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Future models - Subaru - Forester

Subaru prepares to press Forester reset

Rev up: Subaru will be hoping to replicate the sales success of its new Impreza when the related fifth-generation Forester – perhaps with a few styling cues from its 2015 Viziv concept (left) – ventures into global showrooms next year.

All-new Subaru Forester coming down the pipeline for a second-half 2018 launch

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Subaru logo3 Nov 2017

By RON HAMMERTON

SUBARU’S top seller in Australia, the venerable Forester, is poised for a complete makeover in 2018 to put it back among the medium SUV segment leaders, most of which have received major overhauls in recent times.

Although rollout details of the all-new Forester are still under wraps, Subaru insiders suggest it will make its public appearance in the first half of next year before being wheeled into showrooms in the second half.

Subaru appears to fancy the New York motor show for big splashes, so we are guessing the Big Apple will host the Forester reveal in late March.

One thing’s for sure: the fifth generation Forester will join the new Impreza and XV on the new flexible Subaru Global Platform that has been engineered to cut noise and vibration, improve ride comfort, increase rigidity, and enhance handling.

The new 1.6-litre turbo-petrol boxer engine recently introduced on the Levorg wagon would also appear to be a no-brainer for Forester, which competes in the all-important, fast-growing mid-sized SUV segment that accounts for almost 17 per cent of Australian vehicle sales.

This 1.6-litre engine delivers 125kW of power from 4800rpm and 250Nm of torque from 1800rpm to 4800rpm. This would be an increase of 15kW and 52Nm over the current base 2.0-litre petrol engine of the current generation Forester that dates from 2013.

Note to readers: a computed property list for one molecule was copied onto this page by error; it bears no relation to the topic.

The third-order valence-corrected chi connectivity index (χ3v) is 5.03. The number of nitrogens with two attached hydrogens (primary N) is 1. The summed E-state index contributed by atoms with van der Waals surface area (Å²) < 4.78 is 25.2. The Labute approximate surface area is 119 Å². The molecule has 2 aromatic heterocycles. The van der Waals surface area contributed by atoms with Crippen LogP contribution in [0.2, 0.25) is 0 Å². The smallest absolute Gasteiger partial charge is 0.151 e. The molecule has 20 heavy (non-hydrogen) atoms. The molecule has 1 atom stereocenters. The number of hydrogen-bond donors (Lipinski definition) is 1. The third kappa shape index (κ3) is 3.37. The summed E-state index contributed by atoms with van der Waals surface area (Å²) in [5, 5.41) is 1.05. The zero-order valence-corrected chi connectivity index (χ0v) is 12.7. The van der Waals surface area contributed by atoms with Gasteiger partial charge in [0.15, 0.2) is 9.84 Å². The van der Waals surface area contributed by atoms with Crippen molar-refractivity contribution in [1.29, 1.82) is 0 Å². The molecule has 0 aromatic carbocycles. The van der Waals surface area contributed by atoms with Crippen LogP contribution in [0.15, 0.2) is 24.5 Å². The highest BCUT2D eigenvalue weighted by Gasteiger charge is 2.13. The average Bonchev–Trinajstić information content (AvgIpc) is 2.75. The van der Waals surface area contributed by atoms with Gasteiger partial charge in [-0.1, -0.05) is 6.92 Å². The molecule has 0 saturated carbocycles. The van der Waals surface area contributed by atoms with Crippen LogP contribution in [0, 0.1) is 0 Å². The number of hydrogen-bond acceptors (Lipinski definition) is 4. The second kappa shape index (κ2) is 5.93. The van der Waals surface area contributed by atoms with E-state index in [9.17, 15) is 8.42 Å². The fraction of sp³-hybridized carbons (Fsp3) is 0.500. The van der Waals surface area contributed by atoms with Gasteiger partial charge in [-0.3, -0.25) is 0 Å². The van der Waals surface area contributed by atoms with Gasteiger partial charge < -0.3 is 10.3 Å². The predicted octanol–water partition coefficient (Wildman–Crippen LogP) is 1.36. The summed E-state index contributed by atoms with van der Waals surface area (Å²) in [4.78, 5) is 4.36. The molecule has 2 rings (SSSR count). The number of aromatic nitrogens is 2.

Paired with a continuously variable transmission (CVT), this powerplant consumes 7.4 litres per 100km in Levorg GT – a fraction more than the normally aspirated current 2.0-litre engine (7.2L/100km).

However, the new Forester on its new platform could be expected to be lighter, pulling that figure down a bit.

The old 2.5-litre petrol boxer engine is also expected to be phased out, but it is unclear if the 197kW 2.0-litre direct-injected turbo boxer engine – shared by the WRX and upmarket Levorg GT-S – will replace it in the new Forester.

Another question mark hangs over the diesel variants. With one or two medium SUV car-makers such as Honda dumping diesel from their latest ranges, Subaru might see fit to exchange the oil burner for a petrol-electric hybrid powertrain that reportedly is already in the works for debut in XV in the next few months.

For Forester, Subaru will be looking for a similar sales fillup as the new Impreza, sales of which have rocketed up 143 per cent this year.

To the end of September, the company’s Australian importer has unloaded 9177 Imprezas, which places the small car just behind long-time leader Forester (9736) on the Subaru sales ladder.

Against competitors, Forester is currently ranked seventh, with plenty of work to do to catch market number one, the Mazda CX-5 (19,187).

Although the current Forester is about to enter its final year, sales are hanging on well, down just 3.3 per cent on the same period of 2016.

XV sales are up, by 12.6 per cent to 6772 units this year, suggesting buyers are indeed warming to Subaru’s new breed of smooth-driving models.

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